The Spanish Inquisition is being revived in the Windy City, in one of the city's premier palaces of intellectual diversity, the Newberry Library.

Such research centers were often targeted by the tribunals and torturers of the Inquisition as repositories of iniquity. But even the gentle librarians of the Newberry have hailed the Inquisition's arrival in the form of an exhibition titled "Faith, Law and Dissent: The Inquisition in the Early Modern World." A press release calls it a "one-of-a-kind" event. This refers to the exhibition, although the same might be said of the Inquisition itself.

The display, is the first of its kind in America, says an expert on auto-da-fe' (the term for the sentencing or burning of a heretic). It includes reproductions of hair-raising woodcuts from the period showing victims in the clutches of their religious torturers. Lacking the electricity and drugs of modern ghouls, the Inquisition's experts nevertheless set standards for frightful treatment that Hollywood is still trying to duplicate: the rack, the pulley and water torture.

Your flesh may crawl a little to learn this, but "Inquisition scholarship is one of the growth areas of European social history today," says historian Stephen Haliczer of Northern Illinois University in De Kalb, one of the curators. At an international conference at the university, nearly two dozen European and U.S. scholars delivered papers this month on the 13th-century ecclesiastical tribunals, which took shape in Italy and flourished there and in Spain and Portugal for the next 500 years.

Thousands of Jews and Moors who had converted to Catholicism were put to death, chiefly at the stake. Scores of thousands were imprisoned for long periods, had their property confiscated, were enslaved and chained to the oars of galleys or were expelled from the country.

As the 16th-century Reformation took hold, Protestants also came within the Inquisition's grasp.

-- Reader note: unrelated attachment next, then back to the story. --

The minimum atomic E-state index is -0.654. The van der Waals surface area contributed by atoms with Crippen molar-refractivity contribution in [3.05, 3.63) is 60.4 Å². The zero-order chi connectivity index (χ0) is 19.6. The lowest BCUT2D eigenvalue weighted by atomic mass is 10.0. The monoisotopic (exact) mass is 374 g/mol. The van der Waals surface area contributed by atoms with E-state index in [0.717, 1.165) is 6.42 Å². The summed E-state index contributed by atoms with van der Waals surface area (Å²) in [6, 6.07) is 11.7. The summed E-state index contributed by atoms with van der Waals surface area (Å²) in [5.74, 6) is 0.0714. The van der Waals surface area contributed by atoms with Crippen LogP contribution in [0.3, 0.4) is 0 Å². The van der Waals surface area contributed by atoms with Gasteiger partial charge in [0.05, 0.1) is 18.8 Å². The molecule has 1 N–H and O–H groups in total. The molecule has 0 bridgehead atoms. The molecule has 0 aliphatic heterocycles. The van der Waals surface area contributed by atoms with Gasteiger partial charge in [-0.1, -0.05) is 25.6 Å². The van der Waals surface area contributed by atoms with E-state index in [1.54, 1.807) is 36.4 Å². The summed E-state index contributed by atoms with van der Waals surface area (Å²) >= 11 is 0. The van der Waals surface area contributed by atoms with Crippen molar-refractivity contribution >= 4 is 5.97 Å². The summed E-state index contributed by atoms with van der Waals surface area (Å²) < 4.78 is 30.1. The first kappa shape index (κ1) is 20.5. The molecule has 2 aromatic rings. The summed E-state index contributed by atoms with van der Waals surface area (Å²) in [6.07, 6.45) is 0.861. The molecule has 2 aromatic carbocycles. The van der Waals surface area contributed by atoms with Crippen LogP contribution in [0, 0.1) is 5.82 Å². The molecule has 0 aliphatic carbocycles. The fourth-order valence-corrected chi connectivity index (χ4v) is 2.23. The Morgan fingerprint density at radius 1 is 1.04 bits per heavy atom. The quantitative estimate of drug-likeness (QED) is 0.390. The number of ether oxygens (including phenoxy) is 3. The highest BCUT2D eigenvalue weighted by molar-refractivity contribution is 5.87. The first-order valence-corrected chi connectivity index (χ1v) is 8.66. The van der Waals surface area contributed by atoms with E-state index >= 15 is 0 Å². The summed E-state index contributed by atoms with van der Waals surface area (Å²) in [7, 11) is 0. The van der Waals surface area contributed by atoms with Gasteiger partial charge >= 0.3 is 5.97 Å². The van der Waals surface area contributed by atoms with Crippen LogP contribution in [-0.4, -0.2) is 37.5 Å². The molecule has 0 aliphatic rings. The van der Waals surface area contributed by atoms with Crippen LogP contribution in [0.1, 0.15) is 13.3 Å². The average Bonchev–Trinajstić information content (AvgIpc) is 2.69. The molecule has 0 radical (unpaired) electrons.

These long-ago, long-distant topics of suffering seem remote from the American breadbasket. But from a historian's point of view, Haliczer says, the tribunals' records are "invaluable for the enormous insights we can gain into the way people thought hundreds of years ago."

The Inquisitors were operating a criminal court, Haliczer says, "but their concern was with crimes of thought and belief. They inquired deeply into the thought systems . . . . While the Inquisition remains a controversial and painful topic, it can tell us much about those times."

And ours, too, it seems.

"The whole interrogation was organized around getting a confession. Torture was used in secular courts; the Church used it too. Court was adjourned while the thumbscrews were applied. The screams of the victims frequently were included in the transcript."

The zeal to find and punish dissidents and disbelievers led to widespread censorship and hunts for witches, sorcerers and alchemists. All this contributed to the ossification of politics and intellectual life in Spain and Portugal, Haliczer says.

"It created an atmosphere of conformity and traditionalism," the historian says, touching on one reason why scholars in this time of confrontation between democracies and totalitarian regimes may be turning to the Inquisition with new interest.

"New ideas in law, religion and medicine were condemned. It was a very painful chapter in the history of religion," Haliczer notes. "The degree to which religious intolerance remains in the world today relates to the Inquisition."